âIn our time, right now, we have the experience of being really disconnected from each other,â Kavanaugh said. âPoetry has the ability to put words to all of these experiences and then connect us to those senses, these sensations, the sensual side of the human experience in a safe way. You can readâ¦ and feel better and you feel more connected.
In the two-hour stand at the booth on Wednesday, about 30-40 people stopped by, some adding thoughts to the parchment, others asking for poems from speech artist Lindo Yes and young Philadelphia poet laureate Cydney. Brown. Yes, who was the only writer working on a laptop, stopped and looked up, hearing the typewriters ringing.
âI don’t even know what my keys look like,â he reflected. “It is refreshing.”
Friends Gerald Pinga and Miguel Maquiran, both students of Drexel, came inside the booth for a poem by Brown. Pinga requested the poem for Maquiran because it was Maquiran’s 21st birthday. Brown listened to the two split prompts, the last from Maquiran, who asked for “happiness.”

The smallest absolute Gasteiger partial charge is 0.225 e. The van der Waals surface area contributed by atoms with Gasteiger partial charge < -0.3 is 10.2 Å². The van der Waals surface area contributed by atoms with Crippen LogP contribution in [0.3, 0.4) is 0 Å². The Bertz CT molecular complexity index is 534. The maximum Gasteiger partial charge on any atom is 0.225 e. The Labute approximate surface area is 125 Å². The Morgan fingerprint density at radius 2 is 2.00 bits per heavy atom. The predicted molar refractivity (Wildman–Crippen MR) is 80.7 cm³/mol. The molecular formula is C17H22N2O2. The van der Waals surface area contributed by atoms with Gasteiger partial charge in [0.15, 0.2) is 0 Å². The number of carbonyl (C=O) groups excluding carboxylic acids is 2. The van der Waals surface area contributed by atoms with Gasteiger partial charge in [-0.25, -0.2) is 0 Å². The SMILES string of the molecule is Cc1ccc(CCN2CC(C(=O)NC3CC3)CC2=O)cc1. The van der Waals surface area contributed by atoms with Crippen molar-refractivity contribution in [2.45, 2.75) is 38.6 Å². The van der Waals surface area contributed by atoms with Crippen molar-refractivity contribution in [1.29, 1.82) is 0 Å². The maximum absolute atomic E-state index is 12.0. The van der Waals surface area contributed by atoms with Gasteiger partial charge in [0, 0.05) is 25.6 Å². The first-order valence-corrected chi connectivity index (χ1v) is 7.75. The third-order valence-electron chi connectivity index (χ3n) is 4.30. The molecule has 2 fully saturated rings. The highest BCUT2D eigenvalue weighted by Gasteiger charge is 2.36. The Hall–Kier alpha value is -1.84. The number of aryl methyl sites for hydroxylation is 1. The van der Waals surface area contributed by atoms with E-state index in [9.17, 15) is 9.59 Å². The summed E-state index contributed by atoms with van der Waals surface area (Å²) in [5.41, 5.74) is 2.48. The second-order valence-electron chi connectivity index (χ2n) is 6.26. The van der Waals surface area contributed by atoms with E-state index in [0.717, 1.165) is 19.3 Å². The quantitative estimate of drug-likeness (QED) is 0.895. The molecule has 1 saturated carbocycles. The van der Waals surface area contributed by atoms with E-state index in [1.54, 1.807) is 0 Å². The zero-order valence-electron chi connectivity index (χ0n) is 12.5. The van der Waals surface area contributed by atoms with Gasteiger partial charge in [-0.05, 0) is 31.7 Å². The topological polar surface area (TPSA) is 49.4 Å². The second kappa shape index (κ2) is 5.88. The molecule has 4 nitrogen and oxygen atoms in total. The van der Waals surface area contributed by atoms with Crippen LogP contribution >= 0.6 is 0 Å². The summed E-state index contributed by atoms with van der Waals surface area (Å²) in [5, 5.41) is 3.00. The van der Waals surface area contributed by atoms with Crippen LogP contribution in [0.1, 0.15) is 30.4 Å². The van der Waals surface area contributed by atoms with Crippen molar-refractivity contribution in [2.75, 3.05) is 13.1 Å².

âOK, give me five minutes,â Brown said. Brown first wrote in a notebook, then slowly typed out a poem called âBIRTHDAYâ.
Maquiran said the experience made him remember: âWhen I was a kid I never really did poems or anything like that, but I wrote songs,â he said. . “It’s pretty cool, now that I’m 21, a full grown-up, walking past and seeing things that I used to do.”
Makonnen Kenya spotted the pop-up across the street. He came over and quickly tried to work on Writer’s Block, thinking about what to add to the community scroll. Kenya first wrote on a card with a red pen, taking a few moments to pause and sit down, then lean down again to write some more. Then he switched to typing.